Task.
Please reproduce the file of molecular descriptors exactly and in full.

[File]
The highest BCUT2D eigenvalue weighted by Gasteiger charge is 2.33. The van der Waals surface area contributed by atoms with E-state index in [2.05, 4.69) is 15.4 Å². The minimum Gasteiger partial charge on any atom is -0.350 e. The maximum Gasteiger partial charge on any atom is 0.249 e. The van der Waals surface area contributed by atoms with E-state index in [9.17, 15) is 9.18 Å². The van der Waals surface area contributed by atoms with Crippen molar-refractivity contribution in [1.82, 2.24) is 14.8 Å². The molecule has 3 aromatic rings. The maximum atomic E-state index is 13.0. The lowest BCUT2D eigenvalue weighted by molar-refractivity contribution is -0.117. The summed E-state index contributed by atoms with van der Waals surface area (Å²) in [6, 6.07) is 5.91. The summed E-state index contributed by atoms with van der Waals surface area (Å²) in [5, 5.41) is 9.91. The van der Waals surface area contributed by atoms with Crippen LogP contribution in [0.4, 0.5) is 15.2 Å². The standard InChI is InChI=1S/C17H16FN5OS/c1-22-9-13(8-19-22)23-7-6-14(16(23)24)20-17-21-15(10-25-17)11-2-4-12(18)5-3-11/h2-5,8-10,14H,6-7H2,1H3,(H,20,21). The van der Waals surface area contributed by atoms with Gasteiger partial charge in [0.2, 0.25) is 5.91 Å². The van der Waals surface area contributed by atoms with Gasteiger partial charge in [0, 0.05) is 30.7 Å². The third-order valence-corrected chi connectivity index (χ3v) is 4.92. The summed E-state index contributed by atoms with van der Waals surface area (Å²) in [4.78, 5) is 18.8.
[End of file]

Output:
The highest BCUT2D eigenvalue weighted by Gasteiger charge is 2.33. The van der Waals surface area contributed by atoms with E-state index in [2.05, 4.69) is 15.4 Å². The minimum Gasteiger partial charge on any atom is -0.350 e. The maximum Gasteiger partial charge on any atom is 0.249 e. The van der Waals surface area contributed by atoms with E-state index in [9.17, 15) is 9.18 Å². The van der Waals surface area contributed by atoms with Crippen molar-refractivity contribution in [1.82, 2.24) is 14.8 Å². The molecule has 3 aromatic rings. The maximum atomic E-state index is 13.0. The lowest BCUT2D eigenvalue weighted by molar-refractivity contribution is -0.117. The summed E-state index contributed by atoms with van der Waals surface area (Å²) in [6, 6.07) is 5.91. The summed E-state index contributed by atoms with van der Waals surface area (Å²) in [5, 5.41) is 9.91. The van der Waals surface area contributed by atoms with Crippen LogP contribution in [0.4, 0.5) is 15.2 Å². The standard InChI is InChI=1S/C17H16FN5OS/c1-22-9-13(8-19-22)23-7-6-14(16(23)24)20-17-21-15(10-25-17)11-2-4-12(18)5-3-11/h2-5,8-10,14H,6-7H2,1H3,(H,20,21). The van der Waals surface area contributed by atoms with Gasteiger partial charge in [0.2, 0.25) is 5.91 Å². The van der Waals surface area contributed by atoms with Gasteiger partial charge in [0, 0.05) is 30.7 Å². The third-order valence-corrected chi connectivity index (χ3v) is 4.92. The summed E-state index contributed by atoms with van der Waals surface area (Å²) in [4.78, 5) is 18.8.